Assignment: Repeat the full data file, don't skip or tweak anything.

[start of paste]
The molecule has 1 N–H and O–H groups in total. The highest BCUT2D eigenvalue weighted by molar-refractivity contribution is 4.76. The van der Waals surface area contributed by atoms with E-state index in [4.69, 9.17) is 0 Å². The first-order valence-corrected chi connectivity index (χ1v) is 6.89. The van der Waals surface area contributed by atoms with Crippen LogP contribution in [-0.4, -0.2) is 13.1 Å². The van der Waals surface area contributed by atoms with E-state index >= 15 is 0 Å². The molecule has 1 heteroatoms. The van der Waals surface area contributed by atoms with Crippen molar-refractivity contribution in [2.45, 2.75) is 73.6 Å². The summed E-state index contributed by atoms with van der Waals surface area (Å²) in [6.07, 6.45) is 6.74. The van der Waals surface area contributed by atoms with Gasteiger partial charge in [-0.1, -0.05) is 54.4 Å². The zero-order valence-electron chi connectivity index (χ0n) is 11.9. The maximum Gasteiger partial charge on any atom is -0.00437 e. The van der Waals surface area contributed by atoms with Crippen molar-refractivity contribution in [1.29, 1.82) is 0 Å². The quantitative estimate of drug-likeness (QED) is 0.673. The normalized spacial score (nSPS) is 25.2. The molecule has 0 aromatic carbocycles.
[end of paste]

The molecule has 1 N–H and O–H groups in total. The highest BCUT2D eigenvalue weighted by molar-refractivity contribution is 4.76. The van der Waals surface area contributed by atoms with E-state index in [4.69, 9.17) is 0 Å². The first-order valence-corrected chi connectivity index (χ1v) is 6.89. The van der Waals surface area contributed by atoms with Crippen LogP contribution in [-0.4, -0.2) is 13.1 Å². The van der Waals surface area contributed by atoms with E-state index >= 15 is 0 Å². The molecule has 1 heteroatoms. The van der Waals surface area contributed by atoms with Crippen molar-refractivity contribution in [2.45, 2.75) is 73.6 Å². The summed E-state index contributed by atoms with van der Waals surface area (Å²) in [6.07, 6.45) is 6.74. The van der Waals surface area contributed by atoms with Gasteiger partial charge in [-0.1, -0.05) is 54.4 Å². The zero-order valence-electron chi connectivity index (χ0n) is 11.9. The maximum Gasteiger partial charge on any atom is -0.00437 e. The van der Waals surface area contributed by atoms with Crippen molar-refractivity contribution in [1.29, 1.82) is 0 Å². The quantitative estimate of drug-likeness (QED) is 0.673. The normalized spacial score (nSPS) is 25.2. The molecule has 0 aromatic carbocycles.